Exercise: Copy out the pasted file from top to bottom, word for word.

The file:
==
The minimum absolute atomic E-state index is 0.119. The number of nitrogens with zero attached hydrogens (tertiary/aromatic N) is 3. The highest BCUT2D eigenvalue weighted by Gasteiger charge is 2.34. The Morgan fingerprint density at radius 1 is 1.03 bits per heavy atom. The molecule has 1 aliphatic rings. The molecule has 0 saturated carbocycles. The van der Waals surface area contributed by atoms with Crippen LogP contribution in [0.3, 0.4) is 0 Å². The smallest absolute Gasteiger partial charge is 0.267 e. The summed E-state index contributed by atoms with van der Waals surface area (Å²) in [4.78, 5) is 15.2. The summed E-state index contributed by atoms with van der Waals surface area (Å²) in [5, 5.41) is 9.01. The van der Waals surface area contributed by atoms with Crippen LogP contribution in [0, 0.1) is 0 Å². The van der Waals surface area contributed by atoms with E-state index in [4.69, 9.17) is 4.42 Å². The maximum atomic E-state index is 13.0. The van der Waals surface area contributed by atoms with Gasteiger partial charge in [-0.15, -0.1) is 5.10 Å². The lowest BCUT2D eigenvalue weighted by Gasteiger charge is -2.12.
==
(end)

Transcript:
The minimum absolute atomic E-state index is 0.119. The number of nitrogens with zero attached hydrogens (tertiary/aromatic N) is 3. The highest BCUT2D eigenvalue weighted by Gasteiger charge is 2.34. The Morgan fingerprint density at radius 1 is 1.03 bits per heavy atom. The molecule has 1 aliphatic rings. The molecule has 0 saturated carbocycles. The van der Waals surface area contributed by atoms with Crippen LogP contribution in [0.3, 0.4) is 0 Å². The smallest absolute Gasteiger partial charge is 0.267 e. The summed E-state index contributed by atoms with van der Waals surface area (Å²) in [4.78, 5) is 15.2. The summed E-state index contributed by atoms with van der Waals surface area (Å²) in [5, 5.41) is 9.01. The van der Waals surface area contributed by atoms with Crippen LogP contribution in [0, 0.1) is 0 Å². The van der Waals surface area contributed by atoms with E-state index in [4.69, 9.17) is 4.42 Å². The maximum atomic E-state index is 13.0. The van der Waals surface area contributed by atoms with Gasteiger partial charge in [-0.15, -0.1) is 5.10 Å². The lowest BCUT2D eigenvalue weighted by Gasteiger charge is -2.12.